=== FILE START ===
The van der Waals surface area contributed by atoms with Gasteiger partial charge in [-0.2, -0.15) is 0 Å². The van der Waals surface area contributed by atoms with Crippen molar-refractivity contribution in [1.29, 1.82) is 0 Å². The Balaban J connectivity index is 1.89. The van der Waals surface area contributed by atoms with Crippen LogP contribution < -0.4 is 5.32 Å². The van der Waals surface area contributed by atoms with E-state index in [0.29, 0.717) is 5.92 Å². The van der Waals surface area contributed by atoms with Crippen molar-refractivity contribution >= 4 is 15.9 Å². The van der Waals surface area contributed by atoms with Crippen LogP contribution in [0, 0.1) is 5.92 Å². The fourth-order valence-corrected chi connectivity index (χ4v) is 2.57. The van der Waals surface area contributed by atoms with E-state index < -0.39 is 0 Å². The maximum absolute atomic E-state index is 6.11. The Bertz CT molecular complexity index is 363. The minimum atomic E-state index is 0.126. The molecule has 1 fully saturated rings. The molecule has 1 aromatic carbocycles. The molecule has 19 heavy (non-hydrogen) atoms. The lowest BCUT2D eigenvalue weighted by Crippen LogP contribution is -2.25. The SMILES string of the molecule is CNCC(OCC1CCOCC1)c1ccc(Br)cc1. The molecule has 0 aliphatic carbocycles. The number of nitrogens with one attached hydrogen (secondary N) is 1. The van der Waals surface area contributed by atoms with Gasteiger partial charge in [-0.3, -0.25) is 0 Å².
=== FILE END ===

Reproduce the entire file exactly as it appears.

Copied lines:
The van der Waals surface area contributed by atoms with Gasteiger partial charge in [-0.2, -0.15) is 0 Å². The van der Waals surface area contributed by atoms with Crippen molar-refractivity contribution in [1.29, 1.82) is 0 Å². The Balaban J connectivity index is 1.89. The van der Waals surface area contributed by atoms with Crippen LogP contribution < -0.4 is 5.32 Å². The van der Waals surface area contributed by atoms with E-state index in [0.29, 0.717) is 5.92 Å². The van der Waals surface area contributed by atoms with Crippen molar-refractivity contribution >= 4 is 15.9 Å². The van der Waals surface area contributed by atoms with Crippen LogP contribution in [0, 0.1) is 5.92 Å². The fourth-order valence-corrected chi connectivity index (χ4v) is 2.57. The van der Waals surface area contributed by atoms with E-state index < -0.39 is 0 Å². The maximum absolute atomic E-state index is 6.11. The Bertz CT molecular complexity index is 363. The minimum atomic E-state index is 0.126. The molecule has 1 fully saturated rings. The molecule has 1 aromatic carbocycles. The molecule has 19 heavy (non-hydrogen) atoms. The lowest BCUT2D eigenvalue weighted by Crippen LogP contribution is -2.25. The SMILES string of the molecule is CNCC(OCC1CCOCC1)c1ccc(Br)cc1. The molecule has 0 aliphatic carbocycles. The number of nitrogens with one attached hydrogen (secondary N) is 1. The van der Waals surface area contributed by atoms with Gasteiger partial charge in [-0.3, -0.25) is 0 Å².